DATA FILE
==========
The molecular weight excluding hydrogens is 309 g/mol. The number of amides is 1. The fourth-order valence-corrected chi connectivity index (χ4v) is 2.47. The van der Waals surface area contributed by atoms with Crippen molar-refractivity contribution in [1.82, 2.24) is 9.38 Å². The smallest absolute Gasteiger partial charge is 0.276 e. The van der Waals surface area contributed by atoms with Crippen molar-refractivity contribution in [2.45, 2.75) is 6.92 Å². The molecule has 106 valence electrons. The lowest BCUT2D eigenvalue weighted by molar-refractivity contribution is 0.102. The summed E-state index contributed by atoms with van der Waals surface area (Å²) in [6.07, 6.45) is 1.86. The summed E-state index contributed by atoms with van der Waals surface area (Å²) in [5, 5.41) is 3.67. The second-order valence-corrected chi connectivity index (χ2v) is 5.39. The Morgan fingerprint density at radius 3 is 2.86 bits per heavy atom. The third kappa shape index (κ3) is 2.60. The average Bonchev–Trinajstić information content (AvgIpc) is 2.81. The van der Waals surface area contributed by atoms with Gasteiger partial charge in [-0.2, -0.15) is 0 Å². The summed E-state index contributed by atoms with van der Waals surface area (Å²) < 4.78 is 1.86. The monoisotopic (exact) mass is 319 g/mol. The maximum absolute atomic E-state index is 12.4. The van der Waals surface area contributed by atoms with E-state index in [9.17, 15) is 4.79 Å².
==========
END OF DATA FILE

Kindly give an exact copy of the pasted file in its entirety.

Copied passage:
The molecular weight excluding hydrogens is 309 g/mol. The number of amides is 1. The fourth-order valence-corrected chi connectivity index (χ4v) is 2.47. The van der Waals surface area contributed by atoms with Crippen molar-refractivity contribution in [1.82, 2.24) is 9.38 Å². The smallest absolute Gasteiger partial charge is 0.276 e. The van der Waals surface area contributed by atoms with Crippen molar-refractivity contribution in [2.45, 2.75) is 6.92 Å². The molecule has 106 valence electrons. The lowest BCUT2D eigenvalue weighted by molar-refractivity contribution is 0.102. The summed E-state index contributed by atoms with van der Waals surface area (Å²) in [6.07, 6.45) is 1.86. The summed E-state index contributed by atoms with van der Waals surface area (Å²) in [5, 5.41) is 3.67. The second-order valence-corrected chi connectivity index (χ2v) is 5.39. The Morgan fingerprint density at radius 3 is 2.86 bits per heavy atom. The third kappa shape index (κ3) is 2.60. The average Bonchev–Trinajstić information content (AvgIpc) is 2.81. The van der Waals surface area contributed by atoms with Gasteiger partial charge in [-0.2, -0.15) is 0 Å². The summed E-state index contributed by atoms with van der Waals surface area (Å²) < 4.78 is 1.86. The monoisotopic (exact) mass is 319 g/mol. The maximum absolute atomic E-state index is 12.4. The van der Waals surface area contributed by atoms with E-state index in [9.17, 15) is 4.79 Å².